Despite the general grousing of some older movie patrons that Hollywood just doesn’t make ‘em like they used to, the last few years have marked several major accomplishments in big screen entertainment.
Since 2000, audiences have witnessed the rise of the fantasy genre to glorious new heights (The Lord of the Rings, Harry Potter), the creation of animated films that live up to their claim of amusing the whole family (The Incredibles, Shrek), and the reinvention of grandly staged musicals (Chicago, Moulin Rouge).
But what 21st century cinema has not managed to achieve is an epic love story on scale with Gone with the Wind, Dr. Zhivago, or even Titanic.
Memoirs of a Geisha seemed poised to finally fill that void.
Spanning decades of longing, deceit, loss, and rivalry, not to mention a world war, the story follows Chiyo (Suzuka Ohgo), a 1920s Japanese peasant girl whose family sells her and her sister to big city entrepreneurs.
Thanks to a pair of stunning cerulean peepers, Chiyo escapes her sister’s fate of being bonded to a squalid, low-rent brothel. Instead, she is bought by the owner of an okiya, or geisha house, where she works at manual tasks until her training as a gentlemen’s companion begins. As Chiyo’s mentor explains during lessons on dance, poise, and polite conversation, true geishas sell their company, not their bodies. But as the film goes on, the distinction between Chiyo and her sister’s vocations becomes harder and harder to draw.
Though only nine when she arrives at her okiya, Chiyo’s shining blue eyes create an immediate enemy of Hatsumomo (Gong Li), the house’s highest earner, who sees in them future competition for admirers. Like an evil step-sister, Hatsumomo lies, jeers, and schemes to make the girl’s early years as difficult and degrading as possible.
Of course, for every evil step sister, there is also a handsome prince. In this story, a geisha house patron known as “the Chairman” (Ken Wanatabe) fills the bill. After he offers Chiyo the only kindness she experiences before womanhood (spying her crying on a bridge, he buys her a sweet treat), she determines to become the kind of geisha who could win his heart.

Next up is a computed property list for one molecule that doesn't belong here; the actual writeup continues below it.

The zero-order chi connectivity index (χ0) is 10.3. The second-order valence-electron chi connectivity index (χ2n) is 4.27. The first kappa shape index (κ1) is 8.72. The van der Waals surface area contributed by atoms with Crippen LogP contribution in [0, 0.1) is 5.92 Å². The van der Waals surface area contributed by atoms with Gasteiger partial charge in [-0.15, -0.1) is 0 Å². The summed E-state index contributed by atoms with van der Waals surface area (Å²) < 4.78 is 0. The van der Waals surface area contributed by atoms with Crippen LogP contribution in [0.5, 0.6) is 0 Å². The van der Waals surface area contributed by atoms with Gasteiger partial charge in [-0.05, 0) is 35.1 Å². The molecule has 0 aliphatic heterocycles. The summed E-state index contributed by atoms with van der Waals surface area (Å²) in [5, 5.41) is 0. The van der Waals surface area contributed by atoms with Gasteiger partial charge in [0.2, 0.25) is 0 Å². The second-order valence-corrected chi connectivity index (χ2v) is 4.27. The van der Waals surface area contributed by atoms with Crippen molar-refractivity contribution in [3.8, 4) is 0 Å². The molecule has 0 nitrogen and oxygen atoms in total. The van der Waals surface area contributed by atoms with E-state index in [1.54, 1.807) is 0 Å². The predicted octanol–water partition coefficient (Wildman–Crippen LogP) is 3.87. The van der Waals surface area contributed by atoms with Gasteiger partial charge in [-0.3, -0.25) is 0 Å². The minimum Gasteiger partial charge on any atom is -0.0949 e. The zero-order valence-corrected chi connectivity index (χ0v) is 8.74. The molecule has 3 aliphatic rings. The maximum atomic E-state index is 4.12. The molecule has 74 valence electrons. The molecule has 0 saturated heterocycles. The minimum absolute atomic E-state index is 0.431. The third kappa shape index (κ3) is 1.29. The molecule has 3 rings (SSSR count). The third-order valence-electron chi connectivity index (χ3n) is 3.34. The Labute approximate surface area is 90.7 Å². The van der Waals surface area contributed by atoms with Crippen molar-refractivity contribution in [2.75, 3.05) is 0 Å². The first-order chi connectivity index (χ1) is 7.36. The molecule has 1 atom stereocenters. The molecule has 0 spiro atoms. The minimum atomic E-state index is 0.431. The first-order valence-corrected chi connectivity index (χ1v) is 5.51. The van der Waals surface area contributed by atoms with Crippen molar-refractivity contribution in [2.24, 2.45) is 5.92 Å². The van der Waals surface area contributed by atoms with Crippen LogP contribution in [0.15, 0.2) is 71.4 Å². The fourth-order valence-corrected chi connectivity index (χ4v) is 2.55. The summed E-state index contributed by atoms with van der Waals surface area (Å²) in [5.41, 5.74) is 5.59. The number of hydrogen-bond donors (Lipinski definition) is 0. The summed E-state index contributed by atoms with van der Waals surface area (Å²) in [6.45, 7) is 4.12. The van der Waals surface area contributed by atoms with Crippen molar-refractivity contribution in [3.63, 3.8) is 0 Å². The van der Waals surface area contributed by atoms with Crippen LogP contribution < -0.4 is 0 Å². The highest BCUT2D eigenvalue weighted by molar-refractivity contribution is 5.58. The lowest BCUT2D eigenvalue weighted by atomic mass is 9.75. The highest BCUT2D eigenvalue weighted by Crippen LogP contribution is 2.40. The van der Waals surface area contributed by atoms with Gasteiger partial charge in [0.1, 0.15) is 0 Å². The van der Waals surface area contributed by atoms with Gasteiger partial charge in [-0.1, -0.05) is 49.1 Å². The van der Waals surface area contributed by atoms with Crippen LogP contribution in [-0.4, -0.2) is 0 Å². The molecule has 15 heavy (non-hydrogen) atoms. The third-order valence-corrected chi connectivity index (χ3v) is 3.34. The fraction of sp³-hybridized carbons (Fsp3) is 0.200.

Aiding her in this quest is the Chaiman’s current consort, Mameha (Michelle Yeoh), who uses Chiyo (now played by Ziyi Zhang) to keep Hatsumomo from assuming control of the geisha house and, thus, all of their lives.
As a meditation on feminine beauty and its power across cultural lines, Geisha draws us in and enchants us as much as the titular women enchant the gentlemen they entertain. We can’t help but be fascinated as the dirty urchin from a fishing village transforms into the embodiment of womanly grace and allure.
But celebration of superficialities, no matter how spectacular, isn’t enough to sustain sweeping romance. And there isn’t much going on behind the kimonos and white makeup to help us identify with the characters’ joys and pains.
Chiyo’s lifelong devotion to the Chairman stretches the limits of realism. Though they have little initial interaction, she never waivers in her affection, even when time and circumstance conspire to take her away from him for years at a time. It is as though the machinations of Chiyo to attain the object of her desire are only tacked on to give the girl something to do while we watch her.
Chiyo may scream, “I want a life that is mine,” but the sentiment comes off like mere histrionics once she demonstrates that she’s only too willing to sell that life if the right man’s buying.
Similarly, the Chairman’s motivations are a total mystery—does he really fall in love with the pretty nine-year-old and arrange to have an older geisha train her in the ancient art so that he can some day possess her or does he merely think he’s doing a sad little girl a kindness and fall in love with her later? These unanswered questions are crucial in determining whether we long for Chiyo to have her man or whether we think he’s a disturbing, but patient, creep.
The stunning sets, costumes, and cinematography act like the best ring mountings, setting the cast off to breathtaking advantage, yet director Rob Marshall (Chicago) expends little effort helping us understand why these jewels are valuable beyond their beauty.
At best, Yeoh, Ling, and Zhang’s impressive acting hints that there is more to these women than we are being presented with. At worst the geishas come off like the lazy, shallow, self-involved tarts that today might happily sell their innocence for a chance to live in the Playboy mansion.
Like the geishas themselves, the film presents a pretty picture. But it’s one far too forgettable once our time with them is through.